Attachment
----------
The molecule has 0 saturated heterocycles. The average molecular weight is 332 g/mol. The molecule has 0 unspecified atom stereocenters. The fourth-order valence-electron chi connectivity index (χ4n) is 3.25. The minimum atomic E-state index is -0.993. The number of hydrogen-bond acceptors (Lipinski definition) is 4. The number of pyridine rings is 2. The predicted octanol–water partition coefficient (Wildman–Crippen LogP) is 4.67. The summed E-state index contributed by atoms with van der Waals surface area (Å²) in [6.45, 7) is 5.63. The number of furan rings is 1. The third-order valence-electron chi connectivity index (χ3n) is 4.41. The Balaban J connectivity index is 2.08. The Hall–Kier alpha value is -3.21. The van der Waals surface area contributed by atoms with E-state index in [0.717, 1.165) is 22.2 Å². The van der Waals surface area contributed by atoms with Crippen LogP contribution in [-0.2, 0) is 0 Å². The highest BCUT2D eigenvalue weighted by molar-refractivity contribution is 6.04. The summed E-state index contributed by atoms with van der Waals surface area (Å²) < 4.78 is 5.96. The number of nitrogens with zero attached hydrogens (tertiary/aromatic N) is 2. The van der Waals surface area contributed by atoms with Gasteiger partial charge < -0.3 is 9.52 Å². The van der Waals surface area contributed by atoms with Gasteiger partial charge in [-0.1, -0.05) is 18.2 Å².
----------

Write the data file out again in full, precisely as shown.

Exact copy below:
The molecule has 0 saturated heterocycles. The average molecular weight is 332 g/mol. The molecule has 0 unspecified atom stereocenters. The fourth-order valence-electron chi connectivity index (χ4n) is 3.25. The minimum atomic E-state index is -0.993. The number of hydrogen-bond acceptors (Lipinski definition) is 4. The number of pyridine rings is 2. The predicted octanol–water partition coefficient (Wildman–Crippen LogP) is 4.67. The summed E-state index contributed by atoms with van der Waals surface area (Å²) in [6.45, 7) is 5.63. The number of furan rings is 1. The third-order valence-electron chi connectivity index (χ3n) is 4.41. The Balaban J connectivity index is 2.08. The Hall–Kier alpha value is -3.21. The van der Waals surface area contributed by atoms with E-state index in [0.717, 1.165) is 22.2 Å². The van der Waals surface area contributed by atoms with Crippen LogP contribution in [-0.2, 0) is 0 Å². The highest BCUT2D eigenvalue weighted by molar-refractivity contribution is 6.04. The summed E-state index contributed by atoms with van der Waals surface area (Å²) < 4.78 is 5.96. The number of nitrogens with zero attached hydrogens (tertiary/aromatic N) is 2. The van der Waals surface area contributed by atoms with Gasteiger partial charge < -0.3 is 9.52 Å². The van der Waals surface area contributed by atoms with Gasteiger partial charge in [-0.1, -0.05) is 18.2 Å².